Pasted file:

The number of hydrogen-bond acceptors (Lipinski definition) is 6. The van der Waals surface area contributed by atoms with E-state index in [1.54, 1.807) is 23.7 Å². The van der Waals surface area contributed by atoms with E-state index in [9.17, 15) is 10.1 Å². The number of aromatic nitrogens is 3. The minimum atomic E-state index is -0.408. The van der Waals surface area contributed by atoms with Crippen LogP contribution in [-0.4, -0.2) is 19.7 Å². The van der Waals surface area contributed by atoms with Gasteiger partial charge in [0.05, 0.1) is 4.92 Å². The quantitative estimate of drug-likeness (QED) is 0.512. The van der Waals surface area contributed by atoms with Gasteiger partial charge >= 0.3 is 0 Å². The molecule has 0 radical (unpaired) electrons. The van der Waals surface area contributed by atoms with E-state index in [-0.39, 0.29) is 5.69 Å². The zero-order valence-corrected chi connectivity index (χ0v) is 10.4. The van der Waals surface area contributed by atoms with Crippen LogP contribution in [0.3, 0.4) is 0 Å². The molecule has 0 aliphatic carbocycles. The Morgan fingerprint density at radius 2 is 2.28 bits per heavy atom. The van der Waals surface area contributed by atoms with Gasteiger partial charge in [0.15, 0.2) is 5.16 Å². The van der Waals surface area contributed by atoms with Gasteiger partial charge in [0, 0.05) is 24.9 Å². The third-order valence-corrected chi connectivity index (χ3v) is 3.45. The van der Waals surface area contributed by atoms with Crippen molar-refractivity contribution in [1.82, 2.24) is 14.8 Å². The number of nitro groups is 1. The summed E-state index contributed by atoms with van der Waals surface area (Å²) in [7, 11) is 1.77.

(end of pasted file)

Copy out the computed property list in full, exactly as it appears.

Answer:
The number of hydrogen-bond acceptors (Lipinski definition) is 6. The van der Waals surface area contributed by atoms with E-state index in [1.54, 1.807) is 23.7 Å². The van der Waals surface area contributed by atoms with E-state index in [9.17, 15) is 10.1 Å². The number of aromatic nitrogens is 3. The minimum atomic E-state index is -0.408. The van der Waals surface area contributed by atoms with Crippen LogP contribution in [-0.4, -0.2) is 19.7 Å². The van der Waals surface area contributed by atoms with Gasteiger partial charge in [0.05, 0.1) is 4.92 Å². The quantitative estimate of drug-likeness (QED) is 0.512. The van der Waals surface area contributed by atoms with Gasteiger partial charge >= 0.3 is 0 Å². The molecule has 0 radical (unpaired) electrons. The van der Waals surface area contributed by atoms with E-state index in [-0.39, 0.29) is 5.69 Å². The zero-order valence-corrected chi connectivity index (χ0v) is 10.4. The van der Waals surface area contributed by atoms with Crippen LogP contribution in [0.3, 0.4) is 0 Å². The molecule has 0 aliphatic carbocycles. The Morgan fingerprint density at radius 2 is 2.28 bits per heavy atom. The van der Waals surface area contributed by atoms with Gasteiger partial charge in [0.15, 0.2) is 5.16 Å². The van der Waals surface area contributed by atoms with Gasteiger partial charge in [0, 0.05) is 24.9 Å². The third-order valence-corrected chi connectivity index (χ3v) is 3.45. The van der Waals surface area contributed by atoms with Crippen molar-refractivity contribution in [1.82, 2.24) is 14.8 Å². The number of nitro groups is 1. The summed E-state index contributed by atoms with van der Waals surface area (Å²) in [7, 11) is 1.77.